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COVID-19 Distance Dynamics: Crisis is the seedbed of innovation

With over three decades of experience in the technology industry and having played critical roles in the transformation of three centurion organizations, PricewaterhouseCoopers, IBM and Ericsson, Amitabh Ray, the Managing Director of Ericsson Global Services, has successfully weathered continuous disruptions throughout his career. From the Dot-Com Bust, to 9/11, the collapse of Enron and break-up of Big Four consulting business to the 2008 financial meltdown, Amitabh has been through it all. However, the COVID-19 pandemic is the Big One, that none of us ever faced before. There aren’t any templates to apply to handle this pandemic. Yes, now it is certain that COVID-19 will go down as a watershed moment in history when the world changed forever.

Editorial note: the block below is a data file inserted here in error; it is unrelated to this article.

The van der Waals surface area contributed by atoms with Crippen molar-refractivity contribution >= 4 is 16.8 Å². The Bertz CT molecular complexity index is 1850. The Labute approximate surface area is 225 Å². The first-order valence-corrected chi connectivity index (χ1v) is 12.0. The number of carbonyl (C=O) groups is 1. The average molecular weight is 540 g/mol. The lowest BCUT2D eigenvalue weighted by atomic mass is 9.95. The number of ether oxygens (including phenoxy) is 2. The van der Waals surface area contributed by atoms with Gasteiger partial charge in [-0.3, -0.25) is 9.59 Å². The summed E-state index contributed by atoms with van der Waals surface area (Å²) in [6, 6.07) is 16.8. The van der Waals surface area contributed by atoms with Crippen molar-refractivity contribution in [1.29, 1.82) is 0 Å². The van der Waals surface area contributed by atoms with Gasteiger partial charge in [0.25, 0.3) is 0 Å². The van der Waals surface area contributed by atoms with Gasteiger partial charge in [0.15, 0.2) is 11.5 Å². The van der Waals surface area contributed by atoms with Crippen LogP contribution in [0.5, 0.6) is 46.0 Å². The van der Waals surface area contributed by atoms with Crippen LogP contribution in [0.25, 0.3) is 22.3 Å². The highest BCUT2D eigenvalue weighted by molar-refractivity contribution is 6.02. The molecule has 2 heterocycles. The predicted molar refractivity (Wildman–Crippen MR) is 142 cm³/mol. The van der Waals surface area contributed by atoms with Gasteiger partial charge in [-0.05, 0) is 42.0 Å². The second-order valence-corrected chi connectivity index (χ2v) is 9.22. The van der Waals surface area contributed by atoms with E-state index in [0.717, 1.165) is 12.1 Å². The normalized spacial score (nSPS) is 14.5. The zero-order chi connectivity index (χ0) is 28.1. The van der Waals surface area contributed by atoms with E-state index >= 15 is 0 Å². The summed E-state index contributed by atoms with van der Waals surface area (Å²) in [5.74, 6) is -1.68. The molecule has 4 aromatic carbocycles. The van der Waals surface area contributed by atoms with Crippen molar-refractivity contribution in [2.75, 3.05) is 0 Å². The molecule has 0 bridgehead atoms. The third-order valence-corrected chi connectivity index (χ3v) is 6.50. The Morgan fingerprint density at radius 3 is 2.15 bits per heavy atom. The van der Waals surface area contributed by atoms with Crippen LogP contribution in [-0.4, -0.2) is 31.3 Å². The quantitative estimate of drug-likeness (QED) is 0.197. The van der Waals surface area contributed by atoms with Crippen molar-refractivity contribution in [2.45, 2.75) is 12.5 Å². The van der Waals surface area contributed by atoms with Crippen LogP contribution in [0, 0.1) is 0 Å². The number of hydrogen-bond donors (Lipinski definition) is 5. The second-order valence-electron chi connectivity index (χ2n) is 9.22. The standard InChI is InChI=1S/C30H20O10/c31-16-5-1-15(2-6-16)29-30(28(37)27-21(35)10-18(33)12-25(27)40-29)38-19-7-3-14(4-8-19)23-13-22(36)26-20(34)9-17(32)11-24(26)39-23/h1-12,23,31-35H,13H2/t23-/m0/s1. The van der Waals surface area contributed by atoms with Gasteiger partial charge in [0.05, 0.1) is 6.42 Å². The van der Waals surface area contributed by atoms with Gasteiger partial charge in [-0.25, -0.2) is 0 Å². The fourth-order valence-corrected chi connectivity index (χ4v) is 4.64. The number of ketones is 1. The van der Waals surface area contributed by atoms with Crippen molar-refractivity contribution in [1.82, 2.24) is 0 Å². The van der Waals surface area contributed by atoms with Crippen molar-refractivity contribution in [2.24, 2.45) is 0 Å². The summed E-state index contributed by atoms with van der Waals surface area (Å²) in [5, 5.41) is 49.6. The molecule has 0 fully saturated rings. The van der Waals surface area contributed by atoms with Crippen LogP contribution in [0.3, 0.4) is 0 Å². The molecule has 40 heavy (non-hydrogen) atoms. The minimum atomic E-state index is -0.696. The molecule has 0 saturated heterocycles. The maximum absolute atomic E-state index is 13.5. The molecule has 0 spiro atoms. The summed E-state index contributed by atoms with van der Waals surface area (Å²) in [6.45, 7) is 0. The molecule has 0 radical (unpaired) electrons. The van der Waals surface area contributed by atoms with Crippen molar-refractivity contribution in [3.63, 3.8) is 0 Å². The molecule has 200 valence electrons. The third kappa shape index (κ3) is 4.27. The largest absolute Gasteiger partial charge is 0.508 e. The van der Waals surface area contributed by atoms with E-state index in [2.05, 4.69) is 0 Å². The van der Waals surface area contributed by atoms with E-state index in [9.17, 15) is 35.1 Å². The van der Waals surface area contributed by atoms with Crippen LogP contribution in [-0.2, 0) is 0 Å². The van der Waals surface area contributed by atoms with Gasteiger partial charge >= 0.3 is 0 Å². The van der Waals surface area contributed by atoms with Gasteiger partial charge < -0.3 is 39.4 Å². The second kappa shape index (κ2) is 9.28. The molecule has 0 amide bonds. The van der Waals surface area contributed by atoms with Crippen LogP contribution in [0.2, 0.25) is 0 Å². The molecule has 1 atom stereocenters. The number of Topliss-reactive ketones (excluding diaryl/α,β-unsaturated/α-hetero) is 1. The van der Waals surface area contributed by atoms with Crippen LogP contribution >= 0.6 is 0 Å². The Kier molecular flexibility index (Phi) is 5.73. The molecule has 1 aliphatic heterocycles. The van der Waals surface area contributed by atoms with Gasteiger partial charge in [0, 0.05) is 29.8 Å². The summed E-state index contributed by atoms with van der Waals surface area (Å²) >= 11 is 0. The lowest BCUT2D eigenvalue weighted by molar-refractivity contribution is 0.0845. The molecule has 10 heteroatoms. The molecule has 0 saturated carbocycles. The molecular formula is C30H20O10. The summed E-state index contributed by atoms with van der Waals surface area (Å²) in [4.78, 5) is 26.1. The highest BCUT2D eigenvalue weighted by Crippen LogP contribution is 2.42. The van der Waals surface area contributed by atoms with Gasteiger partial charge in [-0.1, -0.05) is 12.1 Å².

Amitabh Ray also happens to be a member of the Board of Governors at Praxis Business School. Praxis is driven by the purpose of creating resources that will lead India’s transformation into the digital world and delivers top ranked programs in the areas of Business Management, Data Science and Cyber Security.  The Praxis editorial team caught up with Amitabh to understand the changes that the COVID-19 will bring in its wake.

 Q: How do you think the COVID-19 is different from any other crisis?